The Garden – ‘Kiss My Super Bowl Ring’ review: an impressive collage of scattered, urgent art-rock

The Garden are all about self exploration, with lyrics diving into personal emotions that are as diverse as the sounds on this explosive album

The Garden are never what you expect them to be. On first impression, they seem to make rough, fun, unapologetically straightforward punk. With twin brothers Wyatt and Fletcher Shears, though, there’s a catch: as soon as you think you have understood them, they switch it up – sometimes within the same song.

2015’s ‘Haha’ raised the cult band’s profile in indie circles, and a subsequent tour with Mac DeMarco didn’t hurt either. They often combined their raw punk sound with lyrical whimsy (from ‘Everything Has a Face’: “My milk has a face / My lamp has a face / My desk has a face”…. you get the idea). 2018 follow-up ‘Mirror Might Steal Your Charm’ continued down the same path, with lyrics such as “swing swing swing yourself / Spit like a scorpion / Get the nearest chump wet / Feed him to your poison”, from ‘Stylish Spit’, painting a similar picture of a nihilistic wonderland.

With ‘Kiss My Super Bowl Ring’, The Garden have kept up their own brand of artsy, nonchalant charisma with more madcap genre-blending, biting self-awareness and child-like humour. The first track, ‘Clench To Stay Awake’, is the perfection introduction. Lurching from laconic guitar pop to punishing grindcore, it sets the tone for a record that threads together hardcore, metal, synth-wave, pop, R&B, hip-hop, punk, rock and house music mixed with starkly confessional lyrics. “Here comes another day / Where trauma becomes my fate,” that opening track begins.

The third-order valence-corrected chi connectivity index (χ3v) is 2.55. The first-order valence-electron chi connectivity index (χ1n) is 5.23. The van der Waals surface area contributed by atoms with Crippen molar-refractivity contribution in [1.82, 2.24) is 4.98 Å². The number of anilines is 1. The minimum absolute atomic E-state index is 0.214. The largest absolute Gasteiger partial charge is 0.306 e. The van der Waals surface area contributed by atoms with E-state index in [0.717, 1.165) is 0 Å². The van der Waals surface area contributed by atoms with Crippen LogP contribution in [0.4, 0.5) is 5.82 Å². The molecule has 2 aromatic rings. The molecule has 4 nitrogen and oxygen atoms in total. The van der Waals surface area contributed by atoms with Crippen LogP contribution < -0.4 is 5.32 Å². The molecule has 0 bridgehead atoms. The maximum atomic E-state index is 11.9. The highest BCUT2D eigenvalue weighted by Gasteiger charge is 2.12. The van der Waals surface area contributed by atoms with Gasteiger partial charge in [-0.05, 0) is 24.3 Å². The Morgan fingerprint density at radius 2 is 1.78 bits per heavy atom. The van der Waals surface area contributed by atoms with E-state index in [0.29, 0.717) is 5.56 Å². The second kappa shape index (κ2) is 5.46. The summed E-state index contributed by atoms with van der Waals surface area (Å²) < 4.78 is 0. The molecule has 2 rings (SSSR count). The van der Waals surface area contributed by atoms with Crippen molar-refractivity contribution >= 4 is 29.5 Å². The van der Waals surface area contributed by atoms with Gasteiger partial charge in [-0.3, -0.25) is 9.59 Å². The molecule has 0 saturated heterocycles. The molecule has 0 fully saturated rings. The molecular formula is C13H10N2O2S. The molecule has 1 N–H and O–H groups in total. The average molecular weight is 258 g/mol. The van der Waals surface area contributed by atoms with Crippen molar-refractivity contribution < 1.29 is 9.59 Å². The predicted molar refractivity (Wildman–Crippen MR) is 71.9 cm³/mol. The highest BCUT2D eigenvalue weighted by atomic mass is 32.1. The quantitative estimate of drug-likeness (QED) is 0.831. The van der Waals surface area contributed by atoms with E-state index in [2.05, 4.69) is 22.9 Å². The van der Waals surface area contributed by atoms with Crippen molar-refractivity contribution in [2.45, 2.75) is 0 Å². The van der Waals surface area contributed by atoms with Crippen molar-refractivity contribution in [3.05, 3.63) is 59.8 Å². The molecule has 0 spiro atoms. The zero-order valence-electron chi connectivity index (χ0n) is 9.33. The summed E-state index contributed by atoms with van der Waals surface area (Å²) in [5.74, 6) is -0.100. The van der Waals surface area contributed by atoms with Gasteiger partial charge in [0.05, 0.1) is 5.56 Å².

There are tasters throughout of all the things that inspire the Shears brothers, from punk bass lines that sound like Blink-182 deep cuts (‘Lowrider Slug’) to synth melodies seemingly inspired by mid-2000s MGMT (‘AMPM Truck’). ‘A Fool’s Expedition’ sees them try out straightforward ‘80s hardcore, while ‘Hit Eject’ makes a foray in SoundCloud emo trap beats. ‘The Kind of Cutting Corners’ explores surf rock with a dark edge and ‘Lurkin’’ somehow borders on synth-wave, vaporwave and early 2000s R&B.

There are overarching lyrical themes of despondency (“I feel empty with that pointless tired fanfare / Please fuck off” they sneer on, erm, ‘Please, Fuck Off’) and existentialism (from ‘AMPM Truck’: “Don’t fall asleep, I am not invincible / Could’ve been worse, there could’ve been a death toll / I can’t fall asleep at the wheel”). The Garden are ultimately all about self exploration, their lyrics diving into personal emotions that are as scattered as the genres on each track.

You get the overarching sense that they are more than a little bored with the current musical landscape and want to inject it with their own restless brand of creativity. If this is art rock, then the Shears brothers have crafted a pretty damn impressive collage.


Release date: March 13

Record label: Epitaph Records